Fructose tells brain to keep eating
Not all sugars are created equal. A study from Yale University found that foods made with the sugar fructose might cause people to gain more weight than foods made with the sugar glucose. The reason lies in the brain’s response to the two sugars.
According to the research, when the body consumes glucose, the brain responds by decreasing the activity in the hypothalamus – a region of the brain that regulates appetite and reward. But, when the body consumes fructose, the hypothalamus continues working as if you had not eaten anything. As a result, the brain does not tell the body to feel full and you continue to eat.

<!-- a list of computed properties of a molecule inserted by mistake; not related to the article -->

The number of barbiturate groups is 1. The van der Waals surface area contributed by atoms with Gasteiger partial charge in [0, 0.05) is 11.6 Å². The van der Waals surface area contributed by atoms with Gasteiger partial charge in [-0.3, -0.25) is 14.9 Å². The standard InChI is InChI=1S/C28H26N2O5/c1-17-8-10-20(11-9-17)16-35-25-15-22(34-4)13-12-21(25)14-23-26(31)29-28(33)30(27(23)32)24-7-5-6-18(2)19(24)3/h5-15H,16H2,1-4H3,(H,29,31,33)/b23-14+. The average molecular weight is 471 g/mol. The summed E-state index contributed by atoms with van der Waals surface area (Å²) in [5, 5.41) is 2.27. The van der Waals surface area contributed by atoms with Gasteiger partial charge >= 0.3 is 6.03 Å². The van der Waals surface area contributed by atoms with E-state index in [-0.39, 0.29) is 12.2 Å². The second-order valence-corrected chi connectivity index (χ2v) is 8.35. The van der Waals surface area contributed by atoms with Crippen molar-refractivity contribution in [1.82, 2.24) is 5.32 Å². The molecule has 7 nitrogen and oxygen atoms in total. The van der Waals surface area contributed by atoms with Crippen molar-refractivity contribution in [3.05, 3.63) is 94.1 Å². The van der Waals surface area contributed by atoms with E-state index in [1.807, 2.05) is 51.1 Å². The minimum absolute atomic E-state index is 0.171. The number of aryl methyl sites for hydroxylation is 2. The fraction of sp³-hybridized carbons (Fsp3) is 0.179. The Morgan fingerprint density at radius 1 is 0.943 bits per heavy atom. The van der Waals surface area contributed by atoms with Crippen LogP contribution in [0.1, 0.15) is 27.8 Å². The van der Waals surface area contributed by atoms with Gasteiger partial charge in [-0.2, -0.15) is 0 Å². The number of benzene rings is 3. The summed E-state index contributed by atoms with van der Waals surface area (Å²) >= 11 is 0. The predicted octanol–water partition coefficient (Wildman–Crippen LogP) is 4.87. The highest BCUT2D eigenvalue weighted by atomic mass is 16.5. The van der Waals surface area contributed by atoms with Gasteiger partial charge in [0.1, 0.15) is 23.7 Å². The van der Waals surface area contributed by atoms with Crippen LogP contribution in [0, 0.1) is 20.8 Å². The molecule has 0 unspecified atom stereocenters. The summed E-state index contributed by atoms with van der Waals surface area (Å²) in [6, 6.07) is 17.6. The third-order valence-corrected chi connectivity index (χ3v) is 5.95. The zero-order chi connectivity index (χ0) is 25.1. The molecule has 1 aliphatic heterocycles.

These findings are based on the brain’s response to the two sugars in their pure form. So, it is hard to say how these findings play out in every-day circumstances because most foods – especially processed foods – contain a mix of both fructose and glucose. But we do now know is that the brain seems to respond very differently to the two sugars.